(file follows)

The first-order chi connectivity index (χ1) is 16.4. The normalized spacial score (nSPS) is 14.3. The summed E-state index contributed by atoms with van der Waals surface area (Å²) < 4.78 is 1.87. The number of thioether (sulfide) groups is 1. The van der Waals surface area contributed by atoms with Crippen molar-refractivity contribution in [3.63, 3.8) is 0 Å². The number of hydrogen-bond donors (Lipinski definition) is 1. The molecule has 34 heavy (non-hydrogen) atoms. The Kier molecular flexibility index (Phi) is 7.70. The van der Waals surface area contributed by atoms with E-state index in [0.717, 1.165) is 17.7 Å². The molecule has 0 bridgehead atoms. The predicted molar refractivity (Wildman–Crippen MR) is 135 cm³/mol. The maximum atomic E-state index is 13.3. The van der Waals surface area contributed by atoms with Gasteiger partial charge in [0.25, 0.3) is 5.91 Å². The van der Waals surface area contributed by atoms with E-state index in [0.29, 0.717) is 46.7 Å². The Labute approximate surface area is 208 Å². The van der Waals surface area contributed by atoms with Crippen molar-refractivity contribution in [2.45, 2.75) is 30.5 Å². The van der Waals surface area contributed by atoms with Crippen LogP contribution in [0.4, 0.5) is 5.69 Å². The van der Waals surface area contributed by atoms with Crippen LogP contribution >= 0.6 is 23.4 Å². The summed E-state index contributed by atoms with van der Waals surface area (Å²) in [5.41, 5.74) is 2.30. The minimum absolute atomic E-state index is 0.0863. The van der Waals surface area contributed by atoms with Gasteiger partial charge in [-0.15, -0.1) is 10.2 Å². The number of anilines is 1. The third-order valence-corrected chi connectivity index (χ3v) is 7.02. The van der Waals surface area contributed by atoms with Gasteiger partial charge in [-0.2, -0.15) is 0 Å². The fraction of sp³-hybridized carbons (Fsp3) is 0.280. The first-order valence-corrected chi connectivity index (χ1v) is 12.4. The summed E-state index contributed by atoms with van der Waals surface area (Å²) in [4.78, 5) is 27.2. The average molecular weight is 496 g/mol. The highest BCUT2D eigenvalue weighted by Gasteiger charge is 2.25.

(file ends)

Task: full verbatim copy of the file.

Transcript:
The first-order chi connectivity index (χ1) is 16.4. The normalized spacial score (nSPS) is 14.3. The summed E-state index contributed by atoms with van der Waals surface area (Å²) < 4.78 is 1.87. The number of thioether (sulfide) groups is 1. The van der Waals surface area contributed by atoms with Crippen molar-refractivity contribution in [3.63, 3.8) is 0 Å². The number of hydrogen-bond donors (Lipinski definition) is 1. The molecule has 34 heavy (non-hydrogen) atoms. The Kier molecular flexibility index (Phi) is 7.70. The van der Waals surface area contributed by atoms with E-state index in [0.717, 1.165) is 17.7 Å². The molecule has 0 bridgehead atoms. The predicted molar refractivity (Wildman–Crippen MR) is 135 cm³/mol. The maximum atomic E-state index is 13.3. The van der Waals surface area contributed by atoms with Gasteiger partial charge in [0.25, 0.3) is 5.91 Å². The van der Waals surface area contributed by atoms with E-state index in [0.29, 0.717) is 46.7 Å². The Labute approximate surface area is 208 Å². The van der Waals surface area contributed by atoms with Crippen molar-refractivity contribution in [2.45, 2.75) is 30.5 Å². The van der Waals surface area contributed by atoms with Crippen LogP contribution in [0.4, 0.5) is 5.69 Å². The van der Waals surface area contributed by atoms with Crippen LogP contribution >= 0.6 is 23.4 Å². The summed E-state index contributed by atoms with van der Waals surface area (Å²) in [5.41, 5.74) is 2.30. The minimum absolute atomic E-state index is 0.0863. The van der Waals surface area contributed by atoms with Gasteiger partial charge in [-0.15, -0.1) is 10.2 Å². The number of anilines is 1. The third-order valence-corrected chi connectivity index (χ3v) is 7.02. The van der Waals surface area contributed by atoms with Gasteiger partial charge in [-0.2, -0.15) is 0 Å². The fraction of sp³-hybridized carbons (Fsp3) is 0.280. The first-order valence-corrected chi connectivity index (χ1v) is 12.4. The summed E-state index contributed by atoms with van der Waals surface area (Å²) in [4.78, 5) is 27.2. The average molecular weight is 496 g/mol. The highest BCUT2D eigenvalue weighted by Gasteiger charge is 2.25.